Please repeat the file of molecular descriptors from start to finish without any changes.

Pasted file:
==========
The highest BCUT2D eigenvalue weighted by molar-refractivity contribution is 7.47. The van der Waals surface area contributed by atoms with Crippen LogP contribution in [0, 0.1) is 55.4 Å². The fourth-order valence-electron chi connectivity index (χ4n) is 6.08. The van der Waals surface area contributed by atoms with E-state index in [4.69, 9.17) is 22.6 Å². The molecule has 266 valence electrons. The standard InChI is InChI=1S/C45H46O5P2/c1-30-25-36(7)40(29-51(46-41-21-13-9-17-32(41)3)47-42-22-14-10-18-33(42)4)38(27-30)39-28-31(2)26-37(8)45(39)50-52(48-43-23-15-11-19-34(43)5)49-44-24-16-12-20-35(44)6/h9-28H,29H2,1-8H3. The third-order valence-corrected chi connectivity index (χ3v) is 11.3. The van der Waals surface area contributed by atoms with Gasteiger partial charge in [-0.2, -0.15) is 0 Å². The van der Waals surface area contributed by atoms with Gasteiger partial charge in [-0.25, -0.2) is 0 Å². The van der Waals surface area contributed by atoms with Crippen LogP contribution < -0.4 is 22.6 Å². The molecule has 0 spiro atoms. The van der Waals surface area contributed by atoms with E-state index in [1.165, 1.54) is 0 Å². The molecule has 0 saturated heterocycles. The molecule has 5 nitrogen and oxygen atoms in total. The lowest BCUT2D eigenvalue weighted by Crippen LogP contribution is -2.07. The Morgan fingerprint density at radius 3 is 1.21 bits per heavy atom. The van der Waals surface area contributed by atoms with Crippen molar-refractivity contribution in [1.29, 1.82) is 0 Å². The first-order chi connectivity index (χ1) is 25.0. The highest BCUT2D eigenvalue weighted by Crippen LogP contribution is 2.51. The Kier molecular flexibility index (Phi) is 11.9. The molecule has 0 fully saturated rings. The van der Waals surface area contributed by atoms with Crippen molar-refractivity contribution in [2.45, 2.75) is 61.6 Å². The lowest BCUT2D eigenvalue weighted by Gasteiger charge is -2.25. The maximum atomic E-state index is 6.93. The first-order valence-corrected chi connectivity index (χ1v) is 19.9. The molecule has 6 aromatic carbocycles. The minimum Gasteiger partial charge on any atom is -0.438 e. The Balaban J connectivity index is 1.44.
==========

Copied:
The highest BCUT2D eigenvalue weighted by molar-refractivity contribution is 7.47. The van der Waals surface area contributed by atoms with Crippen LogP contribution in [0, 0.1) is 55.4 Å². The fourth-order valence-electron chi connectivity index (χ4n) is 6.08. The van der Waals surface area contributed by atoms with E-state index in [4.69, 9.17) is 22.6 Å². The molecule has 266 valence electrons. The standard InChI is InChI=1S/C45H46O5P2/c1-30-25-36(7)40(29-51(46-41-21-13-9-17-32(41)3)47-42-22-14-10-18-33(42)4)38(27-30)39-28-31(2)26-37(8)45(39)50-52(48-43-23-15-11-19-34(43)5)49-44-24-16-12-20-35(44)6/h9-28H,29H2,1-8H3. The third-order valence-corrected chi connectivity index (χ3v) is 11.3. The van der Waals surface area contributed by atoms with Gasteiger partial charge in [-0.2, -0.15) is 0 Å². The van der Waals surface area contributed by atoms with Gasteiger partial charge in [-0.25, -0.2) is 0 Å². The van der Waals surface area contributed by atoms with Crippen LogP contribution < -0.4 is 22.6 Å². The molecule has 0 spiro atoms. The van der Waals surface area contributed by atoms with E-state index in [1.165, 1.54) is 0 Å². The molecule has 0 saturated heterocycles. The molecule has 5 nitrogen and oxygen atoms in total. The lowest BCUT2D eigenvalue weighted by Crippen LogP contribution is -2.07. The Morgan fingerprint density at radius 3 is 1.21 bits per heavy atom. The van der Waals surface area contributed by atoms with Crippen molar-refractivity contribution in [1.29, 1.82) is 0 Å². The first-order chi connectivity index (χ1) is 25.0. The highest BCUT2D eigenvalue weighted by Crippen LogP contribution is 2.51. The Kier molecular flexibility index (Phi) is 11.9. The molecule has 0 fully saturated rings. The van der Waals surface area contributed by atoms with Crippen molar-refractivity contribution in [2.45, 2.75) is 61.6 Å². The lowest BCUT2D eigenvalue weighted by Gasteiger charge is -2.25. The maximum atomic E-state index is 6.93. The first-order valence-corrected chi connectivity index (χ1v) is 19.9. The molecule has 6 aromatic carbocycles. The minimum Gasteiger partial charge on any atom is -0.438 e. The Balaban J connectivity index is 1.44.